War fortresses indeed.
La Citadelle d'Arras.
We were stuffed and so we walked all the way back home, contacting the world without anyone listening. But the sun shone, we walked past the Citadelle, and it was just good to walk it all off. Some of it. We met up with the Elders, welcoming Elder Lucas to Arras and also to have final details planned for the fête (party) Saturday. The Elders were late, so we contact the only lady in the entire park and ended up praying with her and having a great little lesson. Miracle. Only street lesson of the entire week. Anasthasie. She was great. Well, then we met up with Mana and Soeur Koch to split and port double time. Mana is preparing for her mission to the Lyon mission and Soeur Koch wants to be more involved as a ward missionary and member missionary. It was a good time. We did the same streets, just opposite sides. It is ridiculous to go door to door at night, which is supposed to be the prime time. False. Everyone locks down for the apocalypse at 5:30pm. No joke. I'm not talking shutters and doors locked, but these things called volets (vole-ay). They are metal thick screen that completely cover doors and windows and makes it impenetrable by light. You can't even get to a door or a doorbell. And that's if you get past a gate. It was a good experience for the members to see what we do on a nearly daily basis. Mana and I got chewed out by a not so kind catholic lady. She said we take advantage of weak people and God doesn't approve of that. It was a bit of a shock for Mana, but we confirmed that we respect people's opinions and wished the lady a good night.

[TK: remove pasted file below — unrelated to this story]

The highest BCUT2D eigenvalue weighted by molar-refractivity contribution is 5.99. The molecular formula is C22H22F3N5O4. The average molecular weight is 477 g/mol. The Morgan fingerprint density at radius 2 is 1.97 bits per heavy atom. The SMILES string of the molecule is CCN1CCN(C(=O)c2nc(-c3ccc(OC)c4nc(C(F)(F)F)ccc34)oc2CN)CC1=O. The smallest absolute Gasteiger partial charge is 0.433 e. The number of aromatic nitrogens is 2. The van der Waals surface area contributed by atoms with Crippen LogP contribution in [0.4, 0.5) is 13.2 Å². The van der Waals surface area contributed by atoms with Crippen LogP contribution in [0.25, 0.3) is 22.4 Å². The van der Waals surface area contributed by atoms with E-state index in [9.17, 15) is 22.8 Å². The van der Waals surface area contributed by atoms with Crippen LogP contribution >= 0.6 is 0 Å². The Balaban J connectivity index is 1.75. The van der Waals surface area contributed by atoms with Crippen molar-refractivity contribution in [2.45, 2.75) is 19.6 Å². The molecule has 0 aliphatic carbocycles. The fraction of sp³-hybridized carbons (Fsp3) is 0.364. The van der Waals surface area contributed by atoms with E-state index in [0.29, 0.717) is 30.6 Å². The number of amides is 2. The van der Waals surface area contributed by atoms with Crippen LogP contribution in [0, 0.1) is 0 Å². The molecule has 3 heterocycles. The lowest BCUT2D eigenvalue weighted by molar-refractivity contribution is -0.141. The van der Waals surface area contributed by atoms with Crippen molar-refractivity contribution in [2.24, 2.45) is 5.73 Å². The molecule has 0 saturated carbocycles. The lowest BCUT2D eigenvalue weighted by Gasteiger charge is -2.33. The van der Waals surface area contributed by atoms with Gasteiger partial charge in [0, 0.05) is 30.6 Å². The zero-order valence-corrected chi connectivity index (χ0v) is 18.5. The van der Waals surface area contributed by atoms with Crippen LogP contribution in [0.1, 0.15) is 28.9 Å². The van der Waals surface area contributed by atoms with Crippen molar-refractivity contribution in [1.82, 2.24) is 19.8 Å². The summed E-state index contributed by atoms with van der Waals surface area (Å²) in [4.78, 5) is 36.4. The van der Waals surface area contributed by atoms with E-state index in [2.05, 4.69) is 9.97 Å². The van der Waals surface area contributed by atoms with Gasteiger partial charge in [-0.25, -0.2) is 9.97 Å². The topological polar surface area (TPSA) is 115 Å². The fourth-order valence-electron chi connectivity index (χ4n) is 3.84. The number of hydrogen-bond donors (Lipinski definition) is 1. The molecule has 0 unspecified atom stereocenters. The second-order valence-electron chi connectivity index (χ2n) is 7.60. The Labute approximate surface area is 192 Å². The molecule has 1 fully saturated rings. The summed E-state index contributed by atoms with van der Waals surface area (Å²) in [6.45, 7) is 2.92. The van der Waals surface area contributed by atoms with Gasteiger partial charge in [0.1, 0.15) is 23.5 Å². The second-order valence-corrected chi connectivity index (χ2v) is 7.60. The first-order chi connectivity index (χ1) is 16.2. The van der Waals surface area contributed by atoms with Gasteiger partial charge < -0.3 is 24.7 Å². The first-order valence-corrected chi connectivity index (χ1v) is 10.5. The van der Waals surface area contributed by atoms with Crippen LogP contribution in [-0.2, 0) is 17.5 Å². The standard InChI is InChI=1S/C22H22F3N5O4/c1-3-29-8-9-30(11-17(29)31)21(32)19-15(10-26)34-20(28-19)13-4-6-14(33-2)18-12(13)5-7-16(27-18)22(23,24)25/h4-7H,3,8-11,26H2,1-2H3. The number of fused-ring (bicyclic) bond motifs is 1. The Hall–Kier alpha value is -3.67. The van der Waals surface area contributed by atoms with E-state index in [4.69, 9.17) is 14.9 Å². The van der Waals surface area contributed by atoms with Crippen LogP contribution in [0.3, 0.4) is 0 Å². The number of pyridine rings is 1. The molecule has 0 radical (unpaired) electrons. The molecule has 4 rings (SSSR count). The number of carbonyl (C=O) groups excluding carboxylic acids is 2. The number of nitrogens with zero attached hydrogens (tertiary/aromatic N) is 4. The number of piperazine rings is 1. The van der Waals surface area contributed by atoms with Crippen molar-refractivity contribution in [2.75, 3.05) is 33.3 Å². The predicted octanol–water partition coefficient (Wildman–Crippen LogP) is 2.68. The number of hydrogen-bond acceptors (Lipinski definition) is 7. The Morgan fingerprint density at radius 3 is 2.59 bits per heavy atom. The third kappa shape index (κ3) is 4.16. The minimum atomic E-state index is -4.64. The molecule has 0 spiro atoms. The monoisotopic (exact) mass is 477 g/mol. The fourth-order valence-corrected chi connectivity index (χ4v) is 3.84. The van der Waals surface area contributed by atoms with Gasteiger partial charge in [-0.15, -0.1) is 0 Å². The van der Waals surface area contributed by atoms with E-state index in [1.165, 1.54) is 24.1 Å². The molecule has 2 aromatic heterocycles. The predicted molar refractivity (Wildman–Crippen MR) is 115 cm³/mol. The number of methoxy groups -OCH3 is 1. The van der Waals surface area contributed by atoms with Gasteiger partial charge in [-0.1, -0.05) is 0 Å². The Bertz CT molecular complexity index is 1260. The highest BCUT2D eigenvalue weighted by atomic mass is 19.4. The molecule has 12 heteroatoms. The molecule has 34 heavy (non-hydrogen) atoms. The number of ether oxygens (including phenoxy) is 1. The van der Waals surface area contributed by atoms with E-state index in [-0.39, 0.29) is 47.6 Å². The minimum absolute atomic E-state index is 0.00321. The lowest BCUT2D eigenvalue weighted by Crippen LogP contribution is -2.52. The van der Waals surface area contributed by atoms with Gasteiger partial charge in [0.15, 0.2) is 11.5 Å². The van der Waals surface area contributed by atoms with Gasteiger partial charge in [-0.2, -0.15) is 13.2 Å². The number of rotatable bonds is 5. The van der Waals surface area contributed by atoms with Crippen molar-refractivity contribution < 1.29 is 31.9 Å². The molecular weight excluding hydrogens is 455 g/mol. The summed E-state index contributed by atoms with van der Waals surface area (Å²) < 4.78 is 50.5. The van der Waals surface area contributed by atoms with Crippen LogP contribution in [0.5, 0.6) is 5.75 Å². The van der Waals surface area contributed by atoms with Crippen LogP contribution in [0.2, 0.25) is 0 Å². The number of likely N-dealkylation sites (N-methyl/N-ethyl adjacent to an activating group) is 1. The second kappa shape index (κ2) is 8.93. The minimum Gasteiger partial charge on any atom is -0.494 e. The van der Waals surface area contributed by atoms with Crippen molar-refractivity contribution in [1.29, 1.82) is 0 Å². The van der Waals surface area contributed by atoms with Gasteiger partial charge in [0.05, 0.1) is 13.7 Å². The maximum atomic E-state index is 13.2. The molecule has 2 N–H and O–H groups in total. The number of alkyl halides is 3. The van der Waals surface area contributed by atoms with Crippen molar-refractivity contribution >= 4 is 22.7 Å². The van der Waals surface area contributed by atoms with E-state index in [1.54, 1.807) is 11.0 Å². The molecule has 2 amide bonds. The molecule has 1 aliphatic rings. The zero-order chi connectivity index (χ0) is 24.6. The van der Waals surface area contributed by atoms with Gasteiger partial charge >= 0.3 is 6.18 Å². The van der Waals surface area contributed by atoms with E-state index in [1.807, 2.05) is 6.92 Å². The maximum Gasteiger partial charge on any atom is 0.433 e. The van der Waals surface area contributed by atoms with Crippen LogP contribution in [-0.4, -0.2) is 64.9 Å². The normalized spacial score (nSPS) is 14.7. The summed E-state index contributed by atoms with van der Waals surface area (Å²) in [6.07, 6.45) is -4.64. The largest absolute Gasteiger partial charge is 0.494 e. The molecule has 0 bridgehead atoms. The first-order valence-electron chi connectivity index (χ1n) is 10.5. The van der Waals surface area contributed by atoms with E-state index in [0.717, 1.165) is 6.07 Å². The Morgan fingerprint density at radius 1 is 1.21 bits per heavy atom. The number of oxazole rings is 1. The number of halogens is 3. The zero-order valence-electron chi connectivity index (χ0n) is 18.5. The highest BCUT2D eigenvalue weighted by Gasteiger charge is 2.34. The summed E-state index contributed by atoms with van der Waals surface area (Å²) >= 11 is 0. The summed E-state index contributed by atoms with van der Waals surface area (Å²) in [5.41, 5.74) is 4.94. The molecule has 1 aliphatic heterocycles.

The new crew.
Welcome Elder Lucas
to Arras.
Soeur Koch then took all of us out to eat at Mezza Luna, a vegitalian, restaurant. Yes, a vegetarian Italian restaurant. And gluten free options too. It was delightful. Thought the garlic mushrooms in my pasta reminded my of the snails I had eaten earlier and nearly couldn't do it. It was very nice of Soeur Koch. It was a great day and I think Soeur Soileau had a great birthday too.

Friday was Bonday, but not as fun because the elders had to go to Paris so Elder Tibbitts wouldn't get deported. We sewed beanbags for the fête, set up the canvas umbrella that Soeur Bond slaved over the whole week, painted a table, and then painted picket fences for hours while enduring Brother Bonds hippie instrumental music. I could argue it was noise at some points. I believe some was from Soft Machine. Look it up. Or maybe don't. It sounded like computer modems from dial up days plus sci-fi. I don't even know. Finally he changed it to Afro-Celtic river dancing music. I love the Bonds. Soeur Bond made a fabulous chicken curry and we had just enough time to have a massage in the Japanese massage chair. we got all we needed to done for the fête and helped them with what they need. It was a good day. We made it back to Arras just in time. We finally had a successful PPP. We gave the spiritual thought to Stéphane and Siobhan, then Sœur Sanchez, Soeur Leterme, William, Elder Lucas, Elder Tibbitts, and Mana joined us for two rounds of Uno. Soeur Sanchez won the first and I one the second. The youth finished with seminary and wiped out the pancakes before anyone who actually was participating in PPP could. Darn youth. It was a great night.

Kids and the cake walk.